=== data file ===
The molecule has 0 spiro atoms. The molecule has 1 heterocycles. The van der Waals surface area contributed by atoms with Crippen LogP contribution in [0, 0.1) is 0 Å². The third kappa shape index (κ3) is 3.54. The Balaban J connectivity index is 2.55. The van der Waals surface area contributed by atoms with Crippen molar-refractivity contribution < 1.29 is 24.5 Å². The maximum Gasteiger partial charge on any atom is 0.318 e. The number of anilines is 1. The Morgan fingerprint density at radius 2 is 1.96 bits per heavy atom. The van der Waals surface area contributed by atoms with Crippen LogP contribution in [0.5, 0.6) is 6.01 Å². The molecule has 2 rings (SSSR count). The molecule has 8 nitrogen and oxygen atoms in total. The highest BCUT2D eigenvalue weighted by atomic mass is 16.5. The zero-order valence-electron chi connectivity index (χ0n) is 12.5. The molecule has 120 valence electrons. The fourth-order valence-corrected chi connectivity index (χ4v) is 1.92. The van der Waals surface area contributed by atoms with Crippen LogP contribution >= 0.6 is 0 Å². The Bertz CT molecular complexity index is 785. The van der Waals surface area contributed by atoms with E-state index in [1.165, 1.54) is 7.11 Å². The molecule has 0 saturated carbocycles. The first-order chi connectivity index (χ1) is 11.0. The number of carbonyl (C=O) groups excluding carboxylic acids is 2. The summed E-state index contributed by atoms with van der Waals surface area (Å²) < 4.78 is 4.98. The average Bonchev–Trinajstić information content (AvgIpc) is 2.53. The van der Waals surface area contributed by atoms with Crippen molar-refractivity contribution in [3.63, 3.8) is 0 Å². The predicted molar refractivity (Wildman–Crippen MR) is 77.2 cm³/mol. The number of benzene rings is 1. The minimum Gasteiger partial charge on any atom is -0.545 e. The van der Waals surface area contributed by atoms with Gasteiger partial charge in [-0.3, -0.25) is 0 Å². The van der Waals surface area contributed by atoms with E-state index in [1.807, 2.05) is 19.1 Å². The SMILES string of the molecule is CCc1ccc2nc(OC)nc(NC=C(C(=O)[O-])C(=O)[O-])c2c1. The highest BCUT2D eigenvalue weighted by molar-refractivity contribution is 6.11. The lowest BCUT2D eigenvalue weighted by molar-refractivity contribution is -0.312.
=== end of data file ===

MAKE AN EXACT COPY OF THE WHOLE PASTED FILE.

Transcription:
The molecule has 0 spiro atoms. The molecule has 1 heterocycles. The van der Waals surface area contributed by atoms with Crippen LogP contribution in [0, 0.1) is 0 Å². The third kappa shape index (κ3) is 3.54. The Balaban J connectivity index is 2.55. The van der Waals surface area contributed by atoms with Crippen molar-refractivity contribution < 1.29 is 24.5 Å². The maximum Gasteiger partial charge on any atom is 0.318 e. The number of anilines is 1. The Morgan fingerprint density at radius 2 is 1.96 bits per heavy atom. The van der Waals surface area contributed by atoms with Crippen LogP contribution in [0.5, 0.6) is 6.01 Å². The molecule has 2 rings (SSSR count). The molecule has 8 nitrogen and oxygen atoms in total. The highest BCUT2D eigenvalue weighted by atomic mass is 16.5. The zero-order valence-electron chi connectivity index (χ0n) is 12.5. The molecule has 120 valence electrons. The fourth-order valence-corrected chi connectivity index (χ4v) is 1.92. The van der Waals surface area contributed by atoms with Crippen LogP contribution >= 0.6 is 0 Å². The Bertz CT molecular complexity index is 785. The van der Waals surface area contributed by atoms with E-state index in [1.165, 1.54) is 7.11 Å². The molecule has 0 saturated carbocycles. The first-order chi connectivity index (χ1) is 11.0. The number of carbonyl (C=O) groups excluding carboxylic acids is 2. The summed E-state index contributed by atoms with van der Waals surface area (Å²) < 4.78 is 4.98. The average Bonchev–Trinajstić information content (AvgIpc) is 2.53. The van der Waals surface area contributed by atoms with Crippen molar-refractivity contribution in [3.63, 3.8) is 0 Å². The predicted molar refractivity (Wildman–Crippen MR) is 77.2 cm³/mol. The number of benzene rings is 1. The minimum Gasteiger partial charge on any atom is -0.545 e. The van der Waals surface area contributed by atoms with Gasteiger partial charge in [-0.3, -0.25) is 0 Å². The van der Waals surface area contributed by atoms with E-state index in [1.807, 2.05) is 19.1 Å². The SMILES string of the molecule is CCc1ccc2nc(OC)nc(NC=C(C(=O)[O-])C(=O)[O-])c2c1. The highest BCUT2D eigenvalue weighted by molar-refractivity contribution is 6.11. The lowest BCUT2D eigenvalue weighted by molar-refractivity contribution is -0.312.